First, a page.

Ekibastuz Coal Basin

The following article is from The Great Soviet Encyclopedia (1979). It might be outdated or ideologically biased.

Ekibastuz Coal Basin


a coal basin located in Baianul Raion, Pavlodar Oblast, Kazakh SSR. The Pavlodar-Tselinograd main railroad line passes near the basin, as do the Irtysh-Kara-ganda Canal and the Pavlodar-Karaganda Highway. The basin is confined to an enclosed depression covering an area of 155 sq km. It is 24 km wide and has a maximum width of 8.5 km. The total estimated geological reserves of coal are 10 billion tons.

The Ekibastuz Coal Basin was discovered in 1876. However, intensive geological exploration was begun only in 1940, which established the possibility of mining the coal by the open-pit method. Construction of the first coal pit was begun in 1948; it was put into operation in 1954.

The margin and basement of the basin consist of Lower Devonian volcanogenic formations. The coal-bearing formation of the Lower (Viséan and Namurian) and Middle Carboniferous and the underlying marine sediments of the Middle and Upper Devonian and Lower (Tournaisian) Carboniferous constitute a brachysyncline, bounded on the northeast and southwest by major longitudinal faults. Rocks along the limbs of the brachysyncline are gently bedded (9°–30° degrees), while those in the areas close to the faults are steeply bedded (some even overturned) and complicated by fractures. The lower, unproductive, complex of sedimentary rocks is about 1,000 m thick; the upper, productive, complex reaches a thickness of 1,690 m. The lowermost strata of the coal-bearing formation (the Akkudukian and Ashliarikian suites) contain interlayers of carbonaceous rocks and coals in the upper horizons. The Karagandian suite (to 600 m) and the Supra-karagandian suite (to 390 m), which encompass the central part of the brachysyncline over an area of 74 sq km, contain 11 and nine coal seams, respectively. Three thick, contiguous seams of the Karagandian suite are industrially important: the lower, or third, seam, which is 84–108 m thick (average, 95 m); the middle, or second, seam, which is 33–43 m thick (average, 38 m); and the upper, or first seam, which is 20–25 m thick (average, 22.5 m). Coal seams up to 1.5 m thick alternate with interlayers of sandy-clayey and carbonaceous rocks ranging in thickness from fractions of a centimeter to a few meters. The first and second seams have a more compact structure.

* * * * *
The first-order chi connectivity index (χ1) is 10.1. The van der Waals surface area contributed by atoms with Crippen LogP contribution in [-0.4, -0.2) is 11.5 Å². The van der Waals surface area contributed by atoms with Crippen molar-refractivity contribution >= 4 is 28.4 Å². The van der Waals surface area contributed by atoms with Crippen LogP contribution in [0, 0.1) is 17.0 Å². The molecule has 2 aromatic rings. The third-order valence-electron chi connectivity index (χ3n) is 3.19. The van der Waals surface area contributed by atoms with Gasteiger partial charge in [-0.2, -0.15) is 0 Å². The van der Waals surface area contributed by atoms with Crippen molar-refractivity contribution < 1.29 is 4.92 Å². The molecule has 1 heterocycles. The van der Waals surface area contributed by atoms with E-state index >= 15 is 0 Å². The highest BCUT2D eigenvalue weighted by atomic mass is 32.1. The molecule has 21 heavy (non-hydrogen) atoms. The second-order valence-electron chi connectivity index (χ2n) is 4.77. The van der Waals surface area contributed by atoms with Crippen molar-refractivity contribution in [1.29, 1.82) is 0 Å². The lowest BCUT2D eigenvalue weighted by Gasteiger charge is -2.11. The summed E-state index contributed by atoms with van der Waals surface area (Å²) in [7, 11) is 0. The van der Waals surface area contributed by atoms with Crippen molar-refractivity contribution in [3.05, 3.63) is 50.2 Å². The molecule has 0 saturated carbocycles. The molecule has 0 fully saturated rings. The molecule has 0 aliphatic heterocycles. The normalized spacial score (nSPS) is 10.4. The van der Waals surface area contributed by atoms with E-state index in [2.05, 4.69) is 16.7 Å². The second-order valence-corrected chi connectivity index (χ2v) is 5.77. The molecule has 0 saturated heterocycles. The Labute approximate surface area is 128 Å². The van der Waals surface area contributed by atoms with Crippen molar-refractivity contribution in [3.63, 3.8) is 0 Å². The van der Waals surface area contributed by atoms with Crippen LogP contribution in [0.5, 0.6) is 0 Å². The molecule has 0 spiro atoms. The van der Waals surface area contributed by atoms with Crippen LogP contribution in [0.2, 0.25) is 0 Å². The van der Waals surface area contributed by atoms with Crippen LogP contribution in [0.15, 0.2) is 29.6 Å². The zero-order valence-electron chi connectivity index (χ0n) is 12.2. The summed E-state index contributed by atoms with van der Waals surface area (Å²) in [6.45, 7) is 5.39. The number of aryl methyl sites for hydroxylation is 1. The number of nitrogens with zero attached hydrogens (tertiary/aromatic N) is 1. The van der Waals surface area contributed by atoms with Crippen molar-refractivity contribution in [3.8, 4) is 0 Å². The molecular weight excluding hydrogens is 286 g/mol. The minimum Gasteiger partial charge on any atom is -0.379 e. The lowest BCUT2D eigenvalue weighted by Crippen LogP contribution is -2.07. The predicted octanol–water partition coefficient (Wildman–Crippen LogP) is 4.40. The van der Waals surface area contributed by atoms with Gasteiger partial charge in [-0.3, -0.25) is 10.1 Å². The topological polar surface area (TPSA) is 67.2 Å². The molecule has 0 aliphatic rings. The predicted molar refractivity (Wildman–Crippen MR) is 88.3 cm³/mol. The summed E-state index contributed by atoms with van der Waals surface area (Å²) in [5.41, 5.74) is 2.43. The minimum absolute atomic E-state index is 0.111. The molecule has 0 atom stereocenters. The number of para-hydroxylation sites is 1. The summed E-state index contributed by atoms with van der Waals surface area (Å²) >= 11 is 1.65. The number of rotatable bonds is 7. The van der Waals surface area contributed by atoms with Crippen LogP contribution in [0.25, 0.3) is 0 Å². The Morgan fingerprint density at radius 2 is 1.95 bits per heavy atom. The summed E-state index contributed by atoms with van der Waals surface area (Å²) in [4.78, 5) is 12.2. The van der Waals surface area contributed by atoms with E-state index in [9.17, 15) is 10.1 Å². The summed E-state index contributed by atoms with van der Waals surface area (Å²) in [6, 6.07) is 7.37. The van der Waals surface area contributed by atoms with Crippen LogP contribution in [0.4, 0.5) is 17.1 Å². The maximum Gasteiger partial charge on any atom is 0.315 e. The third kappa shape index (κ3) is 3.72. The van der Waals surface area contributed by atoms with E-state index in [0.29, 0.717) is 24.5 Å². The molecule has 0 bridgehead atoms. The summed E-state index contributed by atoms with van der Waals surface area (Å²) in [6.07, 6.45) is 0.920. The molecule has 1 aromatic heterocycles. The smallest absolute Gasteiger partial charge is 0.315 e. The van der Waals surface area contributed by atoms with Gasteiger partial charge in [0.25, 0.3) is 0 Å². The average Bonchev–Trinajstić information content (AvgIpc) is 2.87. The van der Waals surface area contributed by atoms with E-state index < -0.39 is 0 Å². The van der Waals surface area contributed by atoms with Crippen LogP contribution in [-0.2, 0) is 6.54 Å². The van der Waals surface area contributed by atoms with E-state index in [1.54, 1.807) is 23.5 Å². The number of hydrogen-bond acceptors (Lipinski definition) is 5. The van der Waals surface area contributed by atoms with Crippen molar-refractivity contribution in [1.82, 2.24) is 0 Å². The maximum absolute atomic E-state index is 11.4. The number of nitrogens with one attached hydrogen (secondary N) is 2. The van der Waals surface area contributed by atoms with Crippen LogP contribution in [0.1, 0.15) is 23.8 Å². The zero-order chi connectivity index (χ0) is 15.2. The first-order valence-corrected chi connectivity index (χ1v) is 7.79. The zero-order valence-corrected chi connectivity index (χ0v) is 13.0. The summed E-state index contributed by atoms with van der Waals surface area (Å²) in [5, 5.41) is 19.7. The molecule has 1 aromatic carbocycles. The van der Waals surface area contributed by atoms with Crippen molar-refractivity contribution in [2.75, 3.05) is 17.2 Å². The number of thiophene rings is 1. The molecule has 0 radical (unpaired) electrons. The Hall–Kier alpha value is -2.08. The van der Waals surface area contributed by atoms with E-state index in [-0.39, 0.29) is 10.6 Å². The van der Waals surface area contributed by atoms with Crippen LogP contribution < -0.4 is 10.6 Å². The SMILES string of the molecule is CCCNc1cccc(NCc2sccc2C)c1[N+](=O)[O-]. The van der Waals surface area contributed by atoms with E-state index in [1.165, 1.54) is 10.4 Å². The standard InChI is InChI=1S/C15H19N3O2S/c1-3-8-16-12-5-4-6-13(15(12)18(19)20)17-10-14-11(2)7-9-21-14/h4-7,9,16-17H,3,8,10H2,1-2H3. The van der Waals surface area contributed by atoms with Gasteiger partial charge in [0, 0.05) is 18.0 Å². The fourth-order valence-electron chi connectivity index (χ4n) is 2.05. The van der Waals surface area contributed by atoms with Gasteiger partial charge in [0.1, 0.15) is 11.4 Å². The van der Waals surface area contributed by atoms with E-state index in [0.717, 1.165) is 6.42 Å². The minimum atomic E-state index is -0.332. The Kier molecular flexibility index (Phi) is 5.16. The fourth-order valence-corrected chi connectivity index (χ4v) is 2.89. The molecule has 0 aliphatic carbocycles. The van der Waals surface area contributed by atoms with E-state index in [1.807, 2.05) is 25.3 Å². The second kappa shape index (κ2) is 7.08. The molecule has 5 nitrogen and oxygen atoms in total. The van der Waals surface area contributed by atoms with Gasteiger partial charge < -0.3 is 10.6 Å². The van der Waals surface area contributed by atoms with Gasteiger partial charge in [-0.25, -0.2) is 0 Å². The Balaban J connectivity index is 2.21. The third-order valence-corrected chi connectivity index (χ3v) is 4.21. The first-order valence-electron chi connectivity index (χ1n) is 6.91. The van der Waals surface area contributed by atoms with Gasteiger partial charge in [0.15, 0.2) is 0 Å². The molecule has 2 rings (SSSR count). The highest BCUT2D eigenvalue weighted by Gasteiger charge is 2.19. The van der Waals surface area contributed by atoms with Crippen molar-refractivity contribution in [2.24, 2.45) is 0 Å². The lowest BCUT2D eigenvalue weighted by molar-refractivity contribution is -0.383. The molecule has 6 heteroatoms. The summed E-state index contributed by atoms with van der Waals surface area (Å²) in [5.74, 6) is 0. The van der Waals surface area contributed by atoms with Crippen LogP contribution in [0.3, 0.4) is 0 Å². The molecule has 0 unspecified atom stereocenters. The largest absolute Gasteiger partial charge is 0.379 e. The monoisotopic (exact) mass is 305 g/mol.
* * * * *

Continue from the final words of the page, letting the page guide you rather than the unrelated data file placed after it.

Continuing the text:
The coals are hard humus coals, with an industrial grade of WCa (weak caking). They have a high ash content, which increases with increasing depth in the coal-bearing cross section and are difficult to enrich. The ash content of coal concentrates with a density of less than 1.8 g/cm3 ranges from 28 percent (first seam) to 35 percent (third seam).

All the coals in the basin, down to their full depth, are suitable for open-pit mining. Coal extraction in 1975 amounted to 45.8 million tons. The total capacity of the coal sections in 1976 reached 52 million tons. The coals are used as fuel at large power plants (pulverized coal burning) in the Middle and Southern Urals and in Kazakhstan. The Ekibastuz Coal Basin is a key part of the Pavlodar-Ekibastuz Territorial-Production Complex.


Bergman, Ia. V., A. O. Bergman, and G. G. Aksenova. “Ekibastuzskii kamennougol’nyi bassein.” In Geologiia mestorozhdenii uglia i goriuchikh slantsev SSSR, vol. 5, book 1. Moscow, 1973.


The Great Soviet Encyclopedia, 3rd Edition (1970-1979). © 2010 The Gale Group, Inc. All rights reserved.
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